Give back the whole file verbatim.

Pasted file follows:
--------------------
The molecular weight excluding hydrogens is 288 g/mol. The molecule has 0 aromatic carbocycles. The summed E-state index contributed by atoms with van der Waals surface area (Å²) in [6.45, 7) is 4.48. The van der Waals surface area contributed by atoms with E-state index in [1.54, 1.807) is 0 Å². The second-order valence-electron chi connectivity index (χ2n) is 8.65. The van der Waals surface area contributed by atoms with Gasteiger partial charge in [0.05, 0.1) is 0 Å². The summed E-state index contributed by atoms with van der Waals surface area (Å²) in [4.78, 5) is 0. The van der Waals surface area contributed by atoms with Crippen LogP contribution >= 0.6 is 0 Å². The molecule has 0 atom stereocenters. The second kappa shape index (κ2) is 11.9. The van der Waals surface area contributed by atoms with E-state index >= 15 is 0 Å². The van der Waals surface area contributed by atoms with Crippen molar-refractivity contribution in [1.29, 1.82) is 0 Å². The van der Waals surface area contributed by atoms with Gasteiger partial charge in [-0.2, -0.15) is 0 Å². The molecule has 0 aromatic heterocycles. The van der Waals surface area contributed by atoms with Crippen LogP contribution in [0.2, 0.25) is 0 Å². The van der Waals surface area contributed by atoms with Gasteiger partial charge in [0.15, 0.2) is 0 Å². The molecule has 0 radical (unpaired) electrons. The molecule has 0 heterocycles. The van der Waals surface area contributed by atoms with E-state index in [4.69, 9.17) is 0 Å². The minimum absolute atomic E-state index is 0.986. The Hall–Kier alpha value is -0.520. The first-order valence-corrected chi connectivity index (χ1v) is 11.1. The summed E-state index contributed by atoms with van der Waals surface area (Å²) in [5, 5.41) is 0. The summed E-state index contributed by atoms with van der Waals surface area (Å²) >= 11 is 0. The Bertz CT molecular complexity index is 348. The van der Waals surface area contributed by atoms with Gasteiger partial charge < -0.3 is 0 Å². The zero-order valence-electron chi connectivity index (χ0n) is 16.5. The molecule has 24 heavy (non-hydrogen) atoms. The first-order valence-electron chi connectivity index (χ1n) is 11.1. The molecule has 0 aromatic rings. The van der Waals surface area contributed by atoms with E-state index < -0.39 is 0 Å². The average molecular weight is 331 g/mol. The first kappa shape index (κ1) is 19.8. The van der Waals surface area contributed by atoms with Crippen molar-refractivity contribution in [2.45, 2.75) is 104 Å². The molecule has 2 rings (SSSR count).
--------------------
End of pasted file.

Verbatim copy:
The molecular weight excluding hydrogens is 288 g/mol. The molecule has 0 aromatic carbocycles. The summed E-state index contributed by atoms with van der Waals surface area (Å²) in [6.45, 7) is 4.48. The van der Waals surface area contributed by atoms with E-state index in [1.54, 1.807) is 0 Å². The second-order valence-electron chi connectivity index (χ2n) is 8.65. The van der Waals surface area contributed by atoms with Gasteiger partial charge in [0.05, 0.1) is 0 Å². The summed E-state index contributed by atoms with van der Waals surface area (Å²) in [4.78, 5) is 0. The van der Waals surface area contributed by atoms with Crippen LogP contribution >= 0.6 is 0 Å². The molecule has 0 atom stereocenters. The second kappa shape index (κ2) is 11.9. The van der Waals surface area contributed by atoms with E-state index >= 15 is 0 Å². The van der Waals surface area contributed by atoms with Crippen molar-refractivity contribution in [1.29, 1.82) is 0 Å². The van der Waals surface area contributed by atoms with Gasteiger partial charge in [-0.2, -0.15) is 0 Å². The molecule has 0 aromatic heterocycles. The van der Waals surface area contributed by atoms with Crippen LogP contribution in [0.2, 0.25) is 0 Å². The van der Waals surface area contributed by atoms with Gasteiger partial charge in [0.15, 0.2) is 0 Å². The molecule has 0 radical (unpaired) electrons. The molecule has 0 heterocycles. The van der Waals surface area contributed by atoms with E-state index in [4.69, 9.17) is 0 Å². The minimum absolute atomic E-state index is 0.986. The Hall–Kier alpha value is -0.520. The first-order valence-corrected chi connectivity index (χ1v) is 11.1. The summed E-state index contributed by atoms with van der Waals surface area (Å²) in [5, 5.41) is 0. The summed E-state index contributed by atoms with van der Waals surface area (Å²) >= 11 is 0. The Bertz CT molecular complexity index is 348. The van der Waals surface area contributed by atoms with Gasteiger partial charge < -0.3 is 0 Å². The zero-order valence-electron chi connectivity index (χ0n) is 16.5. The molecule has 24 heavy (non-hydrogen) atoms. The first-order valence-electron chi connectivity index (χ1n) is 11.1. The molecule has 0 aromatic rings. The van der Waals surface area contributed by atoms with E-state index < -0.39 is 0 Å². The average molecular weight is 331 g/mol. The first kappa shape index (κ1) is 19.8. The van der Waals surface area contributed by atoms with Crippen molar-refractivity contribution in [2.45, 2.75) is 104 Å². The molecule has 2 rings (SSSR count).